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By Mairead Roche
In a listed building, formally a Church in Fulham, the London Film Academy was founded in 2001 by two enthusiastic friends, Anna MacDonald and Daisy Gili. Both women are joint principles of this non-profit making trust dedicated to running practical and professional film making courses including their full-time one year Filmmaking Diploma along with a wide variety of short specialised courses such as Acting for Directors which can be completed in three days. Over the three floors of the Academy, the air is filled with the buzz of near palpable industrious enthusiasm for the behind the scenes minute of creating a film from pen on paper screen writing to dead line driven production.
There is the expected fleets of computers to edit digital film. However, reels of film are nestled against walls that are not there for show but because both MacDonald and Gili insist on their students using actual good old fashioned film as part of their diploma programme. Tarantino would certainly approve. The practicalities of film making are stressed at the LFA and an example of this can be found in the sets available to the budding film makers. There is a generic kitchen leading into a larger room perfect for transforming into a sitting room, conference room or space ship interior - basically whatever the film makers can conceive of and design. The principles insist that all of their tutors are currently working within the industry with MacDonald and Gili themselves clearly completely in love and captivated with film making.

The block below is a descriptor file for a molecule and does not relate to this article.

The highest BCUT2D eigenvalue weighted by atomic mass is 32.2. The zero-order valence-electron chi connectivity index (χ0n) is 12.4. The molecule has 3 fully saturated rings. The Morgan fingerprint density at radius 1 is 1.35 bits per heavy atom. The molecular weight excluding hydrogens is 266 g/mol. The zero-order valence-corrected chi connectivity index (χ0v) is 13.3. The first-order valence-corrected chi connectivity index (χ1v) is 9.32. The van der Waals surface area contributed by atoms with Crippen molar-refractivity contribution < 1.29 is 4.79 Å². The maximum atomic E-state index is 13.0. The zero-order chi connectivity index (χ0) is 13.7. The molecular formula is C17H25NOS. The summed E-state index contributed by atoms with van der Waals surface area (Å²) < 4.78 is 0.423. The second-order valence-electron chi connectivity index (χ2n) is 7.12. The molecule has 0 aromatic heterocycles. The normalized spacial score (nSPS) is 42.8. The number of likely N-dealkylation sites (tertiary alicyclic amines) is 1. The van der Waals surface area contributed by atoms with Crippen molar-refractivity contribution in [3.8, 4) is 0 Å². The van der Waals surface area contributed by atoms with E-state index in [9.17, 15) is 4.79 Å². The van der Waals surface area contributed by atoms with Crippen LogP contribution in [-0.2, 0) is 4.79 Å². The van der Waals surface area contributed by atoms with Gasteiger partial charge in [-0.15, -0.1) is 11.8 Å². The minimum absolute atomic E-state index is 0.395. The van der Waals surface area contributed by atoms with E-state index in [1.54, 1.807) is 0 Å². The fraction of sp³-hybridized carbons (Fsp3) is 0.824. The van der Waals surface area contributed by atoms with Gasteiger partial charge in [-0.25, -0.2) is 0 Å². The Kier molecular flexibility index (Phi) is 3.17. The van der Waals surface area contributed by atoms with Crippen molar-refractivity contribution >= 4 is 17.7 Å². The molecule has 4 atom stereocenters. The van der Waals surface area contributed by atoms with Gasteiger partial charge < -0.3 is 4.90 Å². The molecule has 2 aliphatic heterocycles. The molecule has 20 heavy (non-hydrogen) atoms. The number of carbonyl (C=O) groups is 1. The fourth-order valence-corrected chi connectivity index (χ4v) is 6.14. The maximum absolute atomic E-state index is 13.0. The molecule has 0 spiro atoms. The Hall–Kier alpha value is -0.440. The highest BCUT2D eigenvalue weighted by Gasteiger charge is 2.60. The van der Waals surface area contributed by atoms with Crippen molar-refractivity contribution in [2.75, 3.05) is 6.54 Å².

FilmLandEmpire talked with MacDonald and Gili for an extended period of time and what is most striking about both women is their absolute delight and interest in what they do. Film making is a passion and not a pure pay cheque even after 12 years, a length of time in which cynicism could so easily set in. There was not even a whiff of a jaded air from either woman. This film writer wanted nothing more than to run off and make a film within the first hour of being in their company.
Looking around at the faces of the LFA students, people looked focused, enthusiastic and practical. There was no loitering or tea stained tables, unless there as props. London is full of film courses eager to tap into the dreams of film makers and more than happy to take their money for what is an expensive pursuit. The unique selling point for the London film Academy appears to be that from the top down, the artistic and practical joy of crafting a film - which is, in many ways, a wonderful form of madness - will be drilled into a hopeful film maker with on going support and advice being provided by their teachers.
London Film Academy's 10th Birthday and it's annual Graduation Showcase takes place on 29th October at the BFI Southbank hosted by Nicolas Roeg and Alice Lowe.